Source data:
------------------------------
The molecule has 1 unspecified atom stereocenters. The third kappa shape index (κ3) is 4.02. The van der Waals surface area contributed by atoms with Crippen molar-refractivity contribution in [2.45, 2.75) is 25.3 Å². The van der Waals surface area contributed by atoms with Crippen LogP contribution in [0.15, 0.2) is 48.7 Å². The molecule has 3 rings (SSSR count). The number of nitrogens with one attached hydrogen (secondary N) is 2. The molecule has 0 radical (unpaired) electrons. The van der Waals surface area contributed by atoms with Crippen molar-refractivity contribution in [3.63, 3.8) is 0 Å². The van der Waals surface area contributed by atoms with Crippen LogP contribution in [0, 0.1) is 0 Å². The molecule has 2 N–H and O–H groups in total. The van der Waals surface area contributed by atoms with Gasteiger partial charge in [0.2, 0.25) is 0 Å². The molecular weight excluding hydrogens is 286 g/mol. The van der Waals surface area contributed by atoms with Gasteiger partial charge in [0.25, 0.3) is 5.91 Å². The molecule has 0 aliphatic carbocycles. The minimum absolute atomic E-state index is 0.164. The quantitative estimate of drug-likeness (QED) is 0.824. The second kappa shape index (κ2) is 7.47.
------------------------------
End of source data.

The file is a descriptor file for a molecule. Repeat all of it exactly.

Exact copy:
The molecule has 1 unspecified atom stereocenters. The third kappa shape index (κ3) is 4.02. The van der Waals surface area contributed by atoms with Crippen molar-refractivity contribution in [2.45, 2.75) is 25.3 Å². The van der Waals surface area contributed by atoms with Crippen LogP contribution in [0.15, 0.2) is 48.7 Å². The molecule has 3 rings (SSSR count). The number of nitrogens with one attached hydrogen (secondary N) is 2. The molecule has 0 radical (unpaired) electrons. The van der Waals surface area contributed by atoms with Crippen molar-refractivity contribution in [3.63, 3.8) is 0 Å². The van der Waals surface area contributed by atoms with Crippen LogP contribution in [0, 0.1) is 0 Å². The molecule has 2 N–H and O–H groups in total. The van der Waals surface area contributed by atoms with Gasteiger partial charge in [0.2, 0.25) is 0 Å². The molecular weight excluding hydrogens is 286 g/mol. The van der Waals surface area contributed by atoms with Gasteiger partial charge in [0.25, 0.3) is 5.91 Å². The molecule has 0 aliphatic carbocycles. The minimum absolute atomic E-state index is 0.164. The quantitative estimate of drug-likeness (QED) is 0.824. The second kappa shape index (κ2) is 7.47.